Pastors work a lot. According to some studies, pastors work anywhere from 50 to 60 hours a week on average. I’ve seen these statistics thrown about in a couple of ways: 1) to combat the myth that pastors only work on Sundays, and 2) to either throw a pity party for the poor, overworked pastor or to elevate him as being more hard-working than the average Joe.
The nature of pastoral ministry can easily lead to burnout. There are constant stresses, no set hours (meaning anyone can call anytime), and a constant concern for others. But before we go throwing ourselves pity parties or praising ourselves for our endurance, we ought to consider whether or not hard work, stress, and constant busyness are our burdens alone.
I’ve known many people who work full-time, secular jobs and who serve wholeheartedly in the church. After logging 40 to 50 hours at the office, these people study the Bible and pray on their own time. They prepare for Sunday school classes and read Christian books on their own time. They show up to church early for music rehearsals and special events, staying through the service, sometimes leaving late, all on their own time. They meet with new believers over coffee and invite church visitors into their home for dinner, all on their own time. They visit sick friends from church in the hospital on their own time. They prepare meals and volunteer to babysit when a young family has another child, all on their own time. They attend business meetings, committee meetings, and deacons meetings all on their own time.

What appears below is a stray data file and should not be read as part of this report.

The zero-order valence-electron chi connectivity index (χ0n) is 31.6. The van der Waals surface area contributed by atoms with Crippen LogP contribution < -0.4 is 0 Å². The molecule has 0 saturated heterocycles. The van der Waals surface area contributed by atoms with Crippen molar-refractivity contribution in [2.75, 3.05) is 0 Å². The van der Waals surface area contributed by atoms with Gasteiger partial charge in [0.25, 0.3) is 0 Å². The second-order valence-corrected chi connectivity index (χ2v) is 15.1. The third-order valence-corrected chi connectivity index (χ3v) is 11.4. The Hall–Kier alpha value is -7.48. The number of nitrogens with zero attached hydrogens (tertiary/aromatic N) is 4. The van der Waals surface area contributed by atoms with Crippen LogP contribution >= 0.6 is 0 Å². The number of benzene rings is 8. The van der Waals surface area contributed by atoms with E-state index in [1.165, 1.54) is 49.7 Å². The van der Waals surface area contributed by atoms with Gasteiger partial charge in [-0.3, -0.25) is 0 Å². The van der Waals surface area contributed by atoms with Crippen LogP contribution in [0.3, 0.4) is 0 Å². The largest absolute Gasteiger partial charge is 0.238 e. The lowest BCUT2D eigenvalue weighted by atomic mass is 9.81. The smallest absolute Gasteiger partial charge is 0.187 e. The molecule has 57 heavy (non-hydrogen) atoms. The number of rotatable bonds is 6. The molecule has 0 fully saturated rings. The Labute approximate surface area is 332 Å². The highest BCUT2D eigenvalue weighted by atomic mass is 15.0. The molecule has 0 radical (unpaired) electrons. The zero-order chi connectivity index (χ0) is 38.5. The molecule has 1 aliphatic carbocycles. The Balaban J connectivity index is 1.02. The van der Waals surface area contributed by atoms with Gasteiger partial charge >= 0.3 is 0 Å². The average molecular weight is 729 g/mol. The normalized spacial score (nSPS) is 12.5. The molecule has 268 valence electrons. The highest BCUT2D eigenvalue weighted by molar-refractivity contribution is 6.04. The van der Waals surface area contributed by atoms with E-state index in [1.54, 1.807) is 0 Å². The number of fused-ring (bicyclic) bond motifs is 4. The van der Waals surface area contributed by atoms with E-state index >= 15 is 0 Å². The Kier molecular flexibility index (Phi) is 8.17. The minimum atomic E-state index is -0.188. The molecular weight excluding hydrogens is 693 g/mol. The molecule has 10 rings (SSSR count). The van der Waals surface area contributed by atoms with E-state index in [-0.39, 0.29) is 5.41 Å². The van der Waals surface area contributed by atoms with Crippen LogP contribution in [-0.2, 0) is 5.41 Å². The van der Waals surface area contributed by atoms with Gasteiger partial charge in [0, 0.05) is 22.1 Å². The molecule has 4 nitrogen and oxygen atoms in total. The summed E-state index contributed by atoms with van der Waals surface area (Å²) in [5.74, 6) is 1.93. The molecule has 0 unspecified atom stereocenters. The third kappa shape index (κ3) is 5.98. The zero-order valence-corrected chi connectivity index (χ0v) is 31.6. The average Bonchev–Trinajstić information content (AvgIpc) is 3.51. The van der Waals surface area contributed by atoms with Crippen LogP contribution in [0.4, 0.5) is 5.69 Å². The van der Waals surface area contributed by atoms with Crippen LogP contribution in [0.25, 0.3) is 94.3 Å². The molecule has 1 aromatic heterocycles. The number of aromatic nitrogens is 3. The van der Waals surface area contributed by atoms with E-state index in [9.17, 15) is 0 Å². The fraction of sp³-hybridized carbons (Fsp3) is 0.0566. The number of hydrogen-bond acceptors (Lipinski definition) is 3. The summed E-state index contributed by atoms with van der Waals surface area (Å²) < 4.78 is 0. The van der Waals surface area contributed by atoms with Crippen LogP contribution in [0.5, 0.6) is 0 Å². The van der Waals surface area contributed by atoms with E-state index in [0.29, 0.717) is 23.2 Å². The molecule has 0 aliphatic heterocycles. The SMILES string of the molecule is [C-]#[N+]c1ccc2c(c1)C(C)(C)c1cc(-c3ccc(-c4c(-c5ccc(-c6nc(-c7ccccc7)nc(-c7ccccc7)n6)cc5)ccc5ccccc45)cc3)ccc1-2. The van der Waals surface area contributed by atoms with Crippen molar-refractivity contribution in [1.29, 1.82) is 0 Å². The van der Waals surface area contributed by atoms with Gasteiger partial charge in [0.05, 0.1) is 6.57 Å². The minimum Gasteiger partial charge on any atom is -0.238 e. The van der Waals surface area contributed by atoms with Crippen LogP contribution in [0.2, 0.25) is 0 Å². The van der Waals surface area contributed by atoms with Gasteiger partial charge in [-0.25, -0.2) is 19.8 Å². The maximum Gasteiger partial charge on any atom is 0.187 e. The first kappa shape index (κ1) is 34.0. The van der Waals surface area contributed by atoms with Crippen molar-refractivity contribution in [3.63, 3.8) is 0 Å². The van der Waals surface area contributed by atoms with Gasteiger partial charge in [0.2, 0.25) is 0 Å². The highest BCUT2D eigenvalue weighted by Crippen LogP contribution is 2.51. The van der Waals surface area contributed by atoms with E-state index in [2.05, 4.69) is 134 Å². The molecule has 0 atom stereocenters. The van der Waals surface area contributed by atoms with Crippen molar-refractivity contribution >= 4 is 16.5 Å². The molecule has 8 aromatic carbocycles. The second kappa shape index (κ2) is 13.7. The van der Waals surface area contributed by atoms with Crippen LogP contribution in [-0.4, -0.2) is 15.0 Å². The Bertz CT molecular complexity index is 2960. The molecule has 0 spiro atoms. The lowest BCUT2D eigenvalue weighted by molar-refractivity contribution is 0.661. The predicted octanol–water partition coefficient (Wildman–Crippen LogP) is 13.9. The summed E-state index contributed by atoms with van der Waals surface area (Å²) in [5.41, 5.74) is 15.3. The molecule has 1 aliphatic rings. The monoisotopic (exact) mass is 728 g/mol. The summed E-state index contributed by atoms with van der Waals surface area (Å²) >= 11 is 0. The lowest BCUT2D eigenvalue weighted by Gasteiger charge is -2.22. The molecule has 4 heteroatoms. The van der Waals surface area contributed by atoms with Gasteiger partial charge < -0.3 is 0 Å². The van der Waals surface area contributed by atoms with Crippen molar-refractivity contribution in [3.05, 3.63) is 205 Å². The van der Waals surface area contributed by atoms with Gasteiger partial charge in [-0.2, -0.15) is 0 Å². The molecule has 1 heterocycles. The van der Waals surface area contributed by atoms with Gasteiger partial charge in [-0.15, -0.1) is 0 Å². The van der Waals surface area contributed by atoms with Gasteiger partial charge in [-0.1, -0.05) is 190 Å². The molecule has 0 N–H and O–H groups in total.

Much of what a pastor does in the course of his duties church members do on their own time. This can easily amount, when paired with the hours they’re putting it at work, to more than 50 or 60 hours a week. Before we as pastors feel sorry for ourselves or feel good about ourselves or how much we do, we should not forget that many church members are working just as hard, perhaps more, and they do it on their own time.
Having spent a considerable amount of time as a lay minister with my own full-time job, I have a greater appreciation for lay people in my church and less tolerance for pastors who complain about being busy or who exalt themselves for it.
Have you thanked your volunteers lately?